A report that provides an overview of social and economic factors affecting rural America. Includes data and statistics about employment, population, poverty, and income trends.
    Sponsoring organization: USDA Economic Research Service

 

  1. Small-Scale Manufacturers See New Markets Tax Credits as Future Hope

The Community Development Financial Institutions Fund announced it was awarding an unprecedented amount of tax credits to investors focused on job creation and other economy boosters in communities hit hard by poverty. The amount of the credits, known as New Markets Tax Credits, totaled $7 billion, with about 60 percent of that going to urban areas.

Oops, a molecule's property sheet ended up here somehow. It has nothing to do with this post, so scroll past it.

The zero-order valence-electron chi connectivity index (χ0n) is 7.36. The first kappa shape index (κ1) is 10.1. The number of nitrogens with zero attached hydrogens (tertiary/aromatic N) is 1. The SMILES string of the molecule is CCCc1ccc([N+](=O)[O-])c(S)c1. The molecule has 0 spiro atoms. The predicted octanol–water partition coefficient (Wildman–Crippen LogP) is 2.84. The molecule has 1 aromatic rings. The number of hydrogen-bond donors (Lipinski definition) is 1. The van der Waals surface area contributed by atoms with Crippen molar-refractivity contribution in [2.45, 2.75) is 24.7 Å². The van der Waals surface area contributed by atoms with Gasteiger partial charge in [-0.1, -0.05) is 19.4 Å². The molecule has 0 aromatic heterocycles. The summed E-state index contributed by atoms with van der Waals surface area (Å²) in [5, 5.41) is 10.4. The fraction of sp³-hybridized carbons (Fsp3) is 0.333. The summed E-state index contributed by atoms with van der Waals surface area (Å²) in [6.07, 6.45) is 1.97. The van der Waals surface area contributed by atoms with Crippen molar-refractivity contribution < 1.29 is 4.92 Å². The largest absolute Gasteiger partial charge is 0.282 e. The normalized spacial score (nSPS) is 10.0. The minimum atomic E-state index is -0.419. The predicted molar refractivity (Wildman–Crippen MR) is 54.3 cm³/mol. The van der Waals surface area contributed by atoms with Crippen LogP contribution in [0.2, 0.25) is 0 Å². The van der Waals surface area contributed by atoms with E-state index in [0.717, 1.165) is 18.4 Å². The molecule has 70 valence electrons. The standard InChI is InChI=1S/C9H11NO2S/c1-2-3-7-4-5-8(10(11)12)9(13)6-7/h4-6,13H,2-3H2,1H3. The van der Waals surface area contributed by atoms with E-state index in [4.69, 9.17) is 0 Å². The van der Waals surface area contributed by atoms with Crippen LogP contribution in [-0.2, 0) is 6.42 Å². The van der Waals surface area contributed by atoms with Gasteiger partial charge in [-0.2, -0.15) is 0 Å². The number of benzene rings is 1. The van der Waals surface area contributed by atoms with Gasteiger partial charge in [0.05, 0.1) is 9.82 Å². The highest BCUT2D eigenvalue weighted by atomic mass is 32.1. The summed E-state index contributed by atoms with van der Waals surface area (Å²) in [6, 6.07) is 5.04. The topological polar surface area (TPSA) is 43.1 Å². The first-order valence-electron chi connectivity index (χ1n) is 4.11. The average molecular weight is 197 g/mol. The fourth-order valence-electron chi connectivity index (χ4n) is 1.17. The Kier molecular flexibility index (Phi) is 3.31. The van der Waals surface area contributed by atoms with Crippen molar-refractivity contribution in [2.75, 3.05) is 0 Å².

1. EDA Proposes New Rules for RLF Program

EDA is proposing important changes to the regulations governing the RLF program that are intended to reflect current best practices and strengthen EDA's efforts to evaluate, monitor, and improve RLF performance.

  1. How to Do Creative Placemaking: An Action-Oriented Guide to Arts in Community Development

In its ongoing commitment to producing resources for community engagement with the arts, the National Endowment for the Arts has published How to Do Creative Placemaking: An Action-Oriented Guide to Arts in Community Development. The book features 28 essays from thought leaders active in arts-based community development as well as 13 case studies of projects funded through the NEA’s creative placemaking program, Our Town.

  1. Energy Department Initiatives Create Opportunities for Efficiency, Innovation